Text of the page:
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Welcome to AP Java
I'm Mr. Malafarina and I am looking forward to teaching you next year. This class is much more rigorous - but more rewarding - than AP CS Principles. In order to make sure we have a strong start, all students are asked to complete the following summer assignments. These will be assessed on the second day of class. If you have any questions about the work, please contact me at email@example.com. I won't respond immediately, but will check messages periodically throughout the summer.
HARDWARE | MATERIALS
For the first part of class, you won't need any special materials, but I wanted to give you a heads up about what you'll be using for the majority of next year.
You are required to have a working flash drive that you can bring to class every day
It can be small. For most students, 8 GB is more than enough.
It should be fast, since you will be actively running programs off it.
It is highly recommended you have access to a computer at home or a personal laptop.
None of our software will work on the school issued Chromebook you receive next year
I strongly encourage you to use a PC rather than a Mac for coding at home
If you do not have access to a computer at home, you'll need to do all your programming in class.
HANDBOOK | READING
The Coder's Handbook is a set of programming guides written by Mr. M to help you learn Java. At the start of the year, you'll have to complete a multiple choice quiz to assess how well you understand the concepts covered in the first few guides. (Note: Quizzes in my class do not have redos, so please study carefully.)
A lot of these concepts are review, but for many of you the syntax will be new.
Each handbook entry includes links to video tutorials. These are not required, but can provide a lot of reinforcement and extension on concepts, especially if you find them unfamiliar or challenging. Use your own judgement about how you learn the material.
CODINGBAT | EXERCISES
Codingbat is a great resource for practicing your Java syntax and problem solving skills. We'll be doing a few assignments using this website. Over the summer, you'll need to complete a few practice problems and link your account.
Crate an account using a personal email address (not your BCPS account).
Always make sure you are logged in before completing problems. The website allows you to do problems anonymously, but then you won't get any credit for them.
Solutions are available for the problems in the Warm-up-1 problem set . Try not to use them too much, but they're there to get you started. Some problems in other sets provide hints.
You are permitted to do problems in any order, but I recommended you go from left to right, then top to bottom within a page (or simply click next after a problem). In general the problems are organized to help you progress smoothly, and get harder as you move through them.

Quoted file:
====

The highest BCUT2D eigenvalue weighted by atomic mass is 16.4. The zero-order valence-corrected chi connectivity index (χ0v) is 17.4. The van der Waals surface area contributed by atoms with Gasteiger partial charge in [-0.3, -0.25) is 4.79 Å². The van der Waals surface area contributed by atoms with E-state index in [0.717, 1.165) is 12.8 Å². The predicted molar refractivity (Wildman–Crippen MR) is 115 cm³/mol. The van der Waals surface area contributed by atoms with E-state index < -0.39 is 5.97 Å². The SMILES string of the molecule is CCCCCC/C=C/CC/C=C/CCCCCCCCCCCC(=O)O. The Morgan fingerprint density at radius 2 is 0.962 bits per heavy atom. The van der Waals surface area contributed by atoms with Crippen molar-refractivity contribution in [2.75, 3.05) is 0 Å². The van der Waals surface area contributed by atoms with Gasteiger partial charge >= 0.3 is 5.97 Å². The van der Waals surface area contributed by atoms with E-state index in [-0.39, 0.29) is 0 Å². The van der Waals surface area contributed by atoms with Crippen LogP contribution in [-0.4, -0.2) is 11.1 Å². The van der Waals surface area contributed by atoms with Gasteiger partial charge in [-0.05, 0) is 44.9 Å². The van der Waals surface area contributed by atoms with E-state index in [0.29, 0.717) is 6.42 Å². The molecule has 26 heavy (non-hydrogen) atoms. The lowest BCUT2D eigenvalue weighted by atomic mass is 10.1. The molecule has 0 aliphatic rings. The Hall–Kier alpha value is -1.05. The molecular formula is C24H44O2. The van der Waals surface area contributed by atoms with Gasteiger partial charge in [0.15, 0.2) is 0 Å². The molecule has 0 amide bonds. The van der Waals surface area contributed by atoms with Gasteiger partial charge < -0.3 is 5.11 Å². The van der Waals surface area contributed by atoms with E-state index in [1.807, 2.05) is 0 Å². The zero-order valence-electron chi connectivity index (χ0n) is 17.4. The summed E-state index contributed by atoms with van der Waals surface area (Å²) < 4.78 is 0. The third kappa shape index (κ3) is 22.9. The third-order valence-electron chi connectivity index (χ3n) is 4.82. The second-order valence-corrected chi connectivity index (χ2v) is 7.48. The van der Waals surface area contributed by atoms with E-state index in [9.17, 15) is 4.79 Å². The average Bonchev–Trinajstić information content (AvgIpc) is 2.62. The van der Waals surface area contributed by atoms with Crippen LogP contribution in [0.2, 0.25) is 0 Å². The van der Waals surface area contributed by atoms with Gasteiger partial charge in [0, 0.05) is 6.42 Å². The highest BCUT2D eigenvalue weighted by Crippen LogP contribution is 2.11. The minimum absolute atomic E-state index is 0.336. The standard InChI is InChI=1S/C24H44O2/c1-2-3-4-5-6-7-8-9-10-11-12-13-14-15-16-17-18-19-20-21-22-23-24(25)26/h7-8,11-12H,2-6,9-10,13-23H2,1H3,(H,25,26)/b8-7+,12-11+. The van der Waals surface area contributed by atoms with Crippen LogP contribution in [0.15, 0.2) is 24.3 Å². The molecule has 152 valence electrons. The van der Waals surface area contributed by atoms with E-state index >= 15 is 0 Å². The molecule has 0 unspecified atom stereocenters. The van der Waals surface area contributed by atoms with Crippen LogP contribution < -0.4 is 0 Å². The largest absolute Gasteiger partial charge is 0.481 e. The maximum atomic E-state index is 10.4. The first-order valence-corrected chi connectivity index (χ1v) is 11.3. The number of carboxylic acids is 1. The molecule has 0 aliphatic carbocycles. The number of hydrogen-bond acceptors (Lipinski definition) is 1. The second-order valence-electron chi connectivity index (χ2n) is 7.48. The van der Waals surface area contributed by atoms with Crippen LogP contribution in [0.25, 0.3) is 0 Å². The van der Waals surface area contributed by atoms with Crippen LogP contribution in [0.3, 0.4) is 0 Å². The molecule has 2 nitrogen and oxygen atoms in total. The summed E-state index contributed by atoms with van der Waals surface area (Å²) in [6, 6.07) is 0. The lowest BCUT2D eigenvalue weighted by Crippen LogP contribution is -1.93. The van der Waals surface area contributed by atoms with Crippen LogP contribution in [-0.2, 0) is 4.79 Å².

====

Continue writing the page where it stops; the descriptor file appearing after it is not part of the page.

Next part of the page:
You'll need to complete a total of thirty codingbat problems and have them tied to your account by the first day of class. You're required to do at least 10 problems from each of the following categories, but it's your choice which ones you complete.
Throughout the course, additional problems will be assigned. Typically, this includes problems from the Array-1, Array-2, Recursion-1, and AP-1 categories. At the end of the year, extra credit is awarded for additional codingbats completed beyond the assigned work, so feel free to go wild on these.
REPLIT | PROJECT
Replit is an online development environment that we will use for he first two units of the course. This will allow you to complete assignments and submit your work online.
Once we start doing graphics, we'll switch to using a program called Eclipse and a graphics library called Slick2D.
Create an account using a personal email address (not your BCPS account).
You'll join the classroom. To access the join link, make sure you are logged into your BCPS account and click on the link found in on this slide.
When asked, please provide your First and Last Name.
Once you've joined the class, you can simply access it through Replit.
Project #0 - Hello
This isn't graded, and is just there for you to use to get comfortable with writing code in Java. Play around in here!
Project #1 - Friend
Follow the instructions on the Friend Project page.
RECOMMENDED: CODE FOR FUN
The Real Way To Learn...
While this summer work will get you a jump start on the school year, the most important thing you can do is work on a project for fun - in any language!
Pick a language you're fairly comfortable with and try to build something. Make sure it's something you think is COOL and INTERESTING. It can be a little bit hard, but try not to be too ambitious. Give yourself room to grow, but make it easy enough that you can also play around.